St. Louis Gets Another “Great Street” But That’s Not the Good News

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So Washington Avenue from the Eads Bridge to 18th Street has been named an American Planning Association Top 10 Great Street for 2011. It's a well-deserved award that recognizes the near two-decade effort to revitalize the city's once thriving garment district. And the work continues with MX opening an Embassy Suites hotel, Pi restaurant, a movie theater and blues museum at the once-dead eastern end of the street.

The recognition is valuable as a market tool to conventions, businesses and residents. But what's really exciting is the city's newfound ability to inject itself into the national conversation. We know that some of our streets are world-class, attractive, vibrant places. We know that our parks, entertainment venues and cultural attractions are some of the very best in the country. We know that the local art scene and urbanist activist groups are producing great work. What we haven't known, is how to tell our story, to ourselves and to others.

The details of the Washington Avenue revival have been well-covered by various new outlets: National Register listing in 1987, creation of State of Missouri Historic Rehabilitation Tax Credit program in 1998, the 1999 Downtown Now! plan and many individuals efforts both large and small. All should be recognized and celebrated.

We're not talking about boosterism here, at least I'm trying not to. I mean, recognition of real, authentic success. We have it and have had it for some time. At least, there has always been a good deal to celebrate. For any number of reasons, St. Louis often doesn't appear in the larger narrative of livable, revitalizing cities. We're not a southern city (New Orleans/Nashville), nor a northern city (Chicago/Minneapolis), not a state capital (Columbus, Indianapolis) and often left out of the Pittsburgh-Cleveland-Detroit rust belt chic triumvirate.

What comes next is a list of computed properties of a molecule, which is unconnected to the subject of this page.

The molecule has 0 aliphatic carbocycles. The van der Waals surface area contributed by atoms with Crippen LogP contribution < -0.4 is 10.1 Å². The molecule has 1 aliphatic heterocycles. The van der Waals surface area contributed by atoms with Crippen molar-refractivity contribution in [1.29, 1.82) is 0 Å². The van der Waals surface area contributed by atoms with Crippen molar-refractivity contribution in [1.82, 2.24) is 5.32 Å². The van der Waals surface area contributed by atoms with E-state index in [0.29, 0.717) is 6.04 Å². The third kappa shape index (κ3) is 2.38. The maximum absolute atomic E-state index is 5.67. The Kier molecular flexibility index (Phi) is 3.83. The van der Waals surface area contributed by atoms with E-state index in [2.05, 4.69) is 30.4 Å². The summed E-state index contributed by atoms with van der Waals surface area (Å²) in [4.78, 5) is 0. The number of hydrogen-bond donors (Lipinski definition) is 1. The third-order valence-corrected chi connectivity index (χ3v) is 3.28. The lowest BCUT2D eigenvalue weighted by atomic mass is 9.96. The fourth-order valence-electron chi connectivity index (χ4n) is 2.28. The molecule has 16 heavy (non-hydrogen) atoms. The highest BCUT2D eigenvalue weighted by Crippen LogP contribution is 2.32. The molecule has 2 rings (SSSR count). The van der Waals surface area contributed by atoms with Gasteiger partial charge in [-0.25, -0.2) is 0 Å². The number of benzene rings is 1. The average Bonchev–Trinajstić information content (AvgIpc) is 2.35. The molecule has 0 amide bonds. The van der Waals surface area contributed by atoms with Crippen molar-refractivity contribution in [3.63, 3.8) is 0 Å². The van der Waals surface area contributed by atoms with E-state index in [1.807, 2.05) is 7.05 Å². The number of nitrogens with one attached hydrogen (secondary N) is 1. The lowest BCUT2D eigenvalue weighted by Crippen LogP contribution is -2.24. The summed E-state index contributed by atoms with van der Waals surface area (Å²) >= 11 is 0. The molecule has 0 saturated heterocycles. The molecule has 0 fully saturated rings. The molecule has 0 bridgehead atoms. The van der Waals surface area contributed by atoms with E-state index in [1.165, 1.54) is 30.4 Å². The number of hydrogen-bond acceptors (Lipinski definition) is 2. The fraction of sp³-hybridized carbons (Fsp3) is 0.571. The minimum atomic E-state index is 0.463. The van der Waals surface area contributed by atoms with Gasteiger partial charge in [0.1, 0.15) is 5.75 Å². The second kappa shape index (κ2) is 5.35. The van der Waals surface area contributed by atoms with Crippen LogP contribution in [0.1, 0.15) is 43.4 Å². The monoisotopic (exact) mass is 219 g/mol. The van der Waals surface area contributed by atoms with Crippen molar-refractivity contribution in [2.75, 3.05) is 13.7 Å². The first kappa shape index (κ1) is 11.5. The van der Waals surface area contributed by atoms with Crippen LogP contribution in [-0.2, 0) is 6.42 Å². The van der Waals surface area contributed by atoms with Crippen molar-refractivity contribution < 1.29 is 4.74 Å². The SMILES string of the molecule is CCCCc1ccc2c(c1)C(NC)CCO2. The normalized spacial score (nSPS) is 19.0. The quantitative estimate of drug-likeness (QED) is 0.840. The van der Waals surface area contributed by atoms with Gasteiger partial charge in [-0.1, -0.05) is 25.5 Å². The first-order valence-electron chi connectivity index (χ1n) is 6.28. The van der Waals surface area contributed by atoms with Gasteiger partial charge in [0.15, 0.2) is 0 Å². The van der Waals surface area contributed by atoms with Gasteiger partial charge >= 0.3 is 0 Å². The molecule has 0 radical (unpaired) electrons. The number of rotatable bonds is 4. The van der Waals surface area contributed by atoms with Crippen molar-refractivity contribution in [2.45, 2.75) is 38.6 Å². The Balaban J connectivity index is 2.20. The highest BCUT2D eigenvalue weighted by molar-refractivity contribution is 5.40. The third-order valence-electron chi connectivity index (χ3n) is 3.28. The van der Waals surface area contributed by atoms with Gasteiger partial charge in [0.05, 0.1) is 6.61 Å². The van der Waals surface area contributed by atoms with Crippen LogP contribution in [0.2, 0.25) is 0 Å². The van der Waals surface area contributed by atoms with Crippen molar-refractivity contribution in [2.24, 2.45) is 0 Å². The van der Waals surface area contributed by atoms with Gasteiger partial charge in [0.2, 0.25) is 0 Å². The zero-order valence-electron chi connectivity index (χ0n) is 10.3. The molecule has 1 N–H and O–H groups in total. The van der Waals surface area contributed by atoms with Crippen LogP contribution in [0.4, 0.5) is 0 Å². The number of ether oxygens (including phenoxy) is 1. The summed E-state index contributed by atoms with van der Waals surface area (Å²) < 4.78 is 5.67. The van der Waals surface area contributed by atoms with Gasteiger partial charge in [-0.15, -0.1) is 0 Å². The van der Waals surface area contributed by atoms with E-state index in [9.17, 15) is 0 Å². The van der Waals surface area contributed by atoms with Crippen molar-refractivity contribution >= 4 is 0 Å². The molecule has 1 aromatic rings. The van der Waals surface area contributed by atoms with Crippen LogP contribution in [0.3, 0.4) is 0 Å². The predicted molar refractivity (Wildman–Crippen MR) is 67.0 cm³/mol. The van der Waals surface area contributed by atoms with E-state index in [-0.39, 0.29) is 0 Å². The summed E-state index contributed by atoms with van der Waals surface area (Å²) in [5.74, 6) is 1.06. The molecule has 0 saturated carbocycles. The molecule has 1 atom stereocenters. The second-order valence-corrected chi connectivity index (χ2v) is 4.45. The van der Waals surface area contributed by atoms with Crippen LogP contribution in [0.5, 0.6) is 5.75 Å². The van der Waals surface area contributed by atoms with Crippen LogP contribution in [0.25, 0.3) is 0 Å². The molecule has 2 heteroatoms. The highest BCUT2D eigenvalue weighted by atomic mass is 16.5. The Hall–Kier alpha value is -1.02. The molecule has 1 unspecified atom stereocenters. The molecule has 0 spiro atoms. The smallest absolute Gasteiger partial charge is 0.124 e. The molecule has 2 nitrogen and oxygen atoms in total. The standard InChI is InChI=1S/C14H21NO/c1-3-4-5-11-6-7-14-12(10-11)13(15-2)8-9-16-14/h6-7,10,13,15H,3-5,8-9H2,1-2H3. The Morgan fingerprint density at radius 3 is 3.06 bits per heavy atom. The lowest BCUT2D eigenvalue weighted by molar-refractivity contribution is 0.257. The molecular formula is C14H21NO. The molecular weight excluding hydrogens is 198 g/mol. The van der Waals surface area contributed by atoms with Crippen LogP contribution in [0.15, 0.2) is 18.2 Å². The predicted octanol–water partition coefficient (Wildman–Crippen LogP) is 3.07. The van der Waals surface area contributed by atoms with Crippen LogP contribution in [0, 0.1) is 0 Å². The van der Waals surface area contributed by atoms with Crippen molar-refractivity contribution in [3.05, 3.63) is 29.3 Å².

We need to create our own narrative. While the naming of Washington Avenue as a Top 10 Great Street is a small step, it show progress. It follows the naming of the Delmar Loop in 2007 and Wydown Boulevard in 2010. Recognized streets are nominated and then selected by an APA committee. Characteristics and Guidelines of Great Streets as set forth by the APA are somewhat lengthy and although we do not know who nominated Washington Avenue, it's a good bet that a local organization or municipality did so, rather than an individual.

the Delmar Loop looking west from the Tivoli Theater
{the Delmar Loop looking west from the Tivoli Theater – image courtesy of Ben Evans}

Obviously St. Louis doesn't have fully 6% of the great streets in the country (it's not a quantifiable measure anyway), but what we do have is an effort to celebrate our streets. Because an entity took the time to nominate a great St. Louis street, thousands of individuals whose mental image of St. Louis was limited to the Arch and perhaps Busch Stadium, have gained a new view. That's big news.

So which St. Louis street most deserves to be a future Top 10 Great Street?

*images courtesy of Ben Evans

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